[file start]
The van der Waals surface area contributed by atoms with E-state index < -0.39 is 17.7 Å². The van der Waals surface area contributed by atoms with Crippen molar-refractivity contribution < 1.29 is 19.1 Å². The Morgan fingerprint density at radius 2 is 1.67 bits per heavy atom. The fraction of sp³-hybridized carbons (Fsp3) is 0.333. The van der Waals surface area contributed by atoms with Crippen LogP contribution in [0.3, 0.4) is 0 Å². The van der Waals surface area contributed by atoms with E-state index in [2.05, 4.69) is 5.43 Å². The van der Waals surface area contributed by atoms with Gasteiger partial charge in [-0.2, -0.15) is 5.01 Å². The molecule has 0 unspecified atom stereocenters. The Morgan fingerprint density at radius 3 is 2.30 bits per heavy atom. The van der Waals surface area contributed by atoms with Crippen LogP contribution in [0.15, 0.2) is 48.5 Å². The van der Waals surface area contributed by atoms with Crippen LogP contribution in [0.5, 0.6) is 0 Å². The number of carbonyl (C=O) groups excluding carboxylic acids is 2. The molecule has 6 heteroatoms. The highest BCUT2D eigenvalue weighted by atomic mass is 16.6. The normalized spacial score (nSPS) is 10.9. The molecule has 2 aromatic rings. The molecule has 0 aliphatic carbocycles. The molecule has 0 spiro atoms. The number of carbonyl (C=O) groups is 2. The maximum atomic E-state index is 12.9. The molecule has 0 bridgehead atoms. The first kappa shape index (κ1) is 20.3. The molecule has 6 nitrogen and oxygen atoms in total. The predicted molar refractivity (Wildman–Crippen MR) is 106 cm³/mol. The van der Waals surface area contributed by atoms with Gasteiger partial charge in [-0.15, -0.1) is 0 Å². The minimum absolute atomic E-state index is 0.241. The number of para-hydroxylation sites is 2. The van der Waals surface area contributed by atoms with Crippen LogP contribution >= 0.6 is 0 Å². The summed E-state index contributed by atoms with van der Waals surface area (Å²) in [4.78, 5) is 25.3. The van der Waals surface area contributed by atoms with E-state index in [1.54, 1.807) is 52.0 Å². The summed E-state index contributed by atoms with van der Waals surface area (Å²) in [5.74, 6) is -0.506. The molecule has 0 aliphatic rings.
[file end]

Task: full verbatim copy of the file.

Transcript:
The van der Waals surface area contributed by atoms with E-state index < -0.39 is 17.7 Å². The van der Waals surface area contributed by atoms with Crippen molar-refractivity contribution < 1.29 is 19.1 Å². The Morgan fingerprint density at radius 2 is 1.67 bits per heavy atom. The fraction of sp³-hybridized carbons (Fsp3) is 0.333. The van der Waals surface area contributed by atoms with Crippen LogP contribution in [0.3, 0.4) is 0 Å². The van der Waals surface area contributed by atoms with E-state index in [2.05, 4.69) is 5.43 Å². The van der Waals surface area contributed by atoms with Gasteiger partial charge in [-0.2, -0.15) is 5.01 Å². The molecule has 0 unspecified atom stereocenters. The Morgan fingerprint density at radius 3 is 2.30 bits per heavy atom. The van der Waals surface area contributed by atoms with Crippen LogP contribution in [0.15, 0.2) is 48.5 Å². The van der Waals surface area contributed by atoms with Crippen LogP contribution in [0.5, 0.6) is 0 Å². The number of carbonyl (C=O) groups excluding carboxylic acids is 2. The molecule has 6 heteroatoms. The highest BCUT2D eigenvalue weighted by atomic mass is 16.6. The normalized spacial score (nSPS) is 10.9. The molecule has 2 aromatic rings. The molecule has 0 aliphatic carbocycles. The molecule has 0 spiro atoms. The number of carbonyl (C=O) groups is 2. The maximum atomic E-state index is 12.9. The molecule has 0 bridgehead atoms. The first kappa shape index (κ1) is 20.3. The molecule has 6 nitrogen and oxygen atoms in total. The predicted molar refractivity (Wildman–Crippen MR) is 106 cm³/mol. The van der Waals surface area contributed by atoms with Gasteiger partial charge in [-0.15, -0.1) is 0 Å². The minimum absolute atomic E-state index is 0.241. The number of para-hydroxylation sites is 2. The van der Waals surface area contributed by atoms with Crippen LogP contribution >= 0.6 is 0 Å². The summed E-state index contributed by atoms with van der Waals surface area (Å²) in [4.78, 5) is 25.3. The van der Waals surface area contributed by atoms with E-state index in [1.54, 1.807) is 52.0 Å². The summed E-state index contributed by atoms with van der Waals surface area (Å²) in [5.74, 6) is -0.506. The molecule has 0 aliphatic rings.